Everyone Thinks Higher Rates Will Kill The Housing Market
We shared this blog, Higher Interest Rates Did Not Slow Housing Appreciation; Why?, with our database in our monthly newsletter a few weeks ago, and I got this response from a past borrower: “You really think that if the Fed raises rates seven or eight more times that housing prices will stay firm? C’mon…”
It appears that everyone thinks that higher rates will tank the housing market, but we need to distinguish DEPRECIATION from slower APPRECIATION.
Barry Habib Remains Unconcerned
Barry Habib, of MBS Highway, weighed in on this very topic recently. I would share his full video, but it is unfortunately behind a paywall.
I cite Barry Habib often in my blogs because he has been so accurate with his predictions in recent years, even winning awards for his accuracy.
Habib focuses on CNBC’s Diana Olick, as she seems to be the chief fear spreader when it comes to housing concerns (and Habib disdains her for that).
Sidebar: Love & Hate for Olick: Habib is one of several commentators I follow who hold Ms. Olick in very low esteem for her fear-mongering, while several other commentators (such as George Gammon) hold Olick in very high esteem for her realism and willingness to buck the mainstream narrative. I really enjoy this because it makes my news feeds far more interesting and because it ensures I am not in an “echo chamber” with everyone repeating the same points (something that is extremely important when garnering info for investment and/or business decisions).
Habib notes that “Housing Bubble” is currently one of the most popular search terms on Google, and he focuses on this CNBC article by Olick: Rising Mortgage Rates Cause More Home Sellers To Lower Asking Prices.
Habib addresses the below two bullets from the article:
- About 12% of homes for sale had a price drop during the four weeks ending April 3. That’s up from 9% a year ago, according to Redfin.
- The number of new listings last week jumped 8% from a year ago, according to Realtor.com. This follows four straight weeks of annual declines in new listings.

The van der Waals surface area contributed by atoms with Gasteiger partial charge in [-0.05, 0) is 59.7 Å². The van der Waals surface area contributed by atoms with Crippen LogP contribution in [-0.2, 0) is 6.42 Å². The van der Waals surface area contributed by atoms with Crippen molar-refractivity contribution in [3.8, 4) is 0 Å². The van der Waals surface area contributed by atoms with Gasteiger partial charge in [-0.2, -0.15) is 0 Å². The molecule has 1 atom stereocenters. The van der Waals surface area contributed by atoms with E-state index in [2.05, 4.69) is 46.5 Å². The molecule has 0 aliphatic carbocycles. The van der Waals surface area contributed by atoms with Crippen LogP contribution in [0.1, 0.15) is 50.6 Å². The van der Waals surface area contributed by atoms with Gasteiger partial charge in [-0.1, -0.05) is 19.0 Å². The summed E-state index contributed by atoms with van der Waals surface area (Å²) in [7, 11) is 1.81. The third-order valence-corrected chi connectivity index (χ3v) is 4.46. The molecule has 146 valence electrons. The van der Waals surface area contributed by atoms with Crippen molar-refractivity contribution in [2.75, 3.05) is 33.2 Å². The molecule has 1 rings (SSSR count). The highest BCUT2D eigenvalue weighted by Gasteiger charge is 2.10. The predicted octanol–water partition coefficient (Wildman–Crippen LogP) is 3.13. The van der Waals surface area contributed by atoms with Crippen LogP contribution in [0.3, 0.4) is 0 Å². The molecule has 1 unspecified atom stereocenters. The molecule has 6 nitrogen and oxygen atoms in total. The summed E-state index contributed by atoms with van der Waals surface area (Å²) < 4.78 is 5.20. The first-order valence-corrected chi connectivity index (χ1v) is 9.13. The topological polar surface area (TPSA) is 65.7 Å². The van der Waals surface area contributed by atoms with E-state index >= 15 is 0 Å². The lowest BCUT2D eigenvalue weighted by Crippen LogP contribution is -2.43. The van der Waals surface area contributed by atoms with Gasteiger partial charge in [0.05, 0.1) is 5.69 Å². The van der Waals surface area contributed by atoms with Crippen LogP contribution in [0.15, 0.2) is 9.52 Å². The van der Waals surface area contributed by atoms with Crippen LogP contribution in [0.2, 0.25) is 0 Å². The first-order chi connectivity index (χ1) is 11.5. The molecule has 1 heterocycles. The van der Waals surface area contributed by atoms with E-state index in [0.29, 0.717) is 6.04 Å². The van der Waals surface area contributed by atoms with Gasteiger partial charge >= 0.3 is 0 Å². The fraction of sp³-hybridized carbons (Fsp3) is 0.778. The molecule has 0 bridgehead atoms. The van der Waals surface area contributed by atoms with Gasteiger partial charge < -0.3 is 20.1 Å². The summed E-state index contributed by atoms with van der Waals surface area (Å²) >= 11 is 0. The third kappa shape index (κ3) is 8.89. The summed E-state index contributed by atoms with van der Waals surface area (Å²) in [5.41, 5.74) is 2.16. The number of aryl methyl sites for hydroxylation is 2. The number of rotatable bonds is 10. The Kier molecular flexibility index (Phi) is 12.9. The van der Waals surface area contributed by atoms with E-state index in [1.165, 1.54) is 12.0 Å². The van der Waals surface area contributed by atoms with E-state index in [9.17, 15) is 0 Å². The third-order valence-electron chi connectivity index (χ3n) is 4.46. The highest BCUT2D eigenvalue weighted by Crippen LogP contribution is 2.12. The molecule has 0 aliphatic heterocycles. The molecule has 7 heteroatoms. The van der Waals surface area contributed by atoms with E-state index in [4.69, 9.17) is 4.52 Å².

With respect to 12% of homes having a price-drop, he pointed out that we saw that 9% of homes had a price-drop last year at this time – in one of the hottest markets in history. So, a mere 3% change is hardly cause for concern.
With respect to listings “jumping” 8%, Habib pointed out she is misconstruing data and seasonality impacts. This is because listings jumped 10% last year during this same time period – something we see every year in early April (he showed a chart showing the same pattern year after year).
Slower Appreciation vs Depreciation
Habib agrees that higher rates will slow down the housing market, as many buyers will be pushed out of affordability range by higher rates.
BUT – he says that will not result in actual depreciation. It will instead just slow the rate of appreciation for the 18%+ number we saw last year to a more reasonable single-digit rate of appreciation between 5% to 8%.
Huge Leverage Lesson Too
Habib also reminds us of the power of leverage in an even mildly appreciating market.
If a buyer puts down 10% ($50,000) for a $500,000 home and that home appreciates 5% ($25,000), that buyer will have made 50% against the money she invested!
This illuminates the power of leverage, as buyers benefit from the appreciation of the entire asset even when they finance 90% of the price of the asset.
Why Habib Is So Confident
Habib didn’t discuss this today, but I will repeat his past points (again): Builders have been building far fewer units than they did prior to the 2008 meltdown, and the number of homebuyers hitting homebuying age (early 30s) is way up compared to 2008. So, far less supply and far more demand = appreciation even when rates are shooting up.
Could Habib Be Wrong?
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